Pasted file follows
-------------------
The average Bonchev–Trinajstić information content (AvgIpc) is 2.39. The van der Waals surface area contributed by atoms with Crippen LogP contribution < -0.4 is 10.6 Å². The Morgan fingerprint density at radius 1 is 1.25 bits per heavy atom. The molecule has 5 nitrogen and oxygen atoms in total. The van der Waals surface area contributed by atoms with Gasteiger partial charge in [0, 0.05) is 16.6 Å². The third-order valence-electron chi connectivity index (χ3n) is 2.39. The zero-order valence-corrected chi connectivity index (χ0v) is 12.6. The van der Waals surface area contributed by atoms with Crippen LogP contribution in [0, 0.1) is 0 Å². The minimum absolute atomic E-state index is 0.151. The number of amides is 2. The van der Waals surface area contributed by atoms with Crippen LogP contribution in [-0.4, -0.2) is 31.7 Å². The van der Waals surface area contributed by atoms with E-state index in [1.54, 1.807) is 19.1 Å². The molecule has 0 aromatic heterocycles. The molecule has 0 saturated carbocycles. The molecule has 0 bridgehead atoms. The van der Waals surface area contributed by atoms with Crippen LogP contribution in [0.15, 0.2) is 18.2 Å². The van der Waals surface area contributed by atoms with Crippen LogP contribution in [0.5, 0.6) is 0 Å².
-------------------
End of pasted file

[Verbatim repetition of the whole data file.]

The average Bonchev–Trinajstić information content (AvgIpc) is 2.39. The van der Waals surface area contributed by atoms with Crippen LogP contribution < -0.4 is 10.6 Å². The Morgan fingerprint density at radius 1 is 1.25 bits per heavy atom. The molecule has 5 nitrogen and oxygen atoms in total. The van der Waals surface area contributed by atoms with Gasteiger partial charge in [0, 0.05) is 16.6 Å². The third-order valence-electron chi connectivity index (χ3n) is 2.39. The zero-order valence-corrected chi connectivity index (χ0v) is 12.6. The van der Waals surface area contributed by atoms with Crippen LogP contribution in [0, 0.1) is 0 Å². The minimum absolute atomic E-state index is 0.151. The number of amides is 2. The van der Waals surface area contributed by atoms with Crippen LogP contribution in [-0.4, -0.2) is 31.7 Å². The van der Waals surface area contributed by atoms with E-state index in [1.54, 1.807) is 19.1 Å². The molecule has 0 aromatic heterocycles. The molecule has 0 saturated carbocycles. The molecule has 0 bridgehead atoms. The van der Waals surface area contributed by atoms with Crippen LogP contribution in [0.15, 0.2) is 18.2 Å². The van der Waals surface area contributed by atoms with Crippen LogP contribution in [0.5, 0.6) is 0 Å².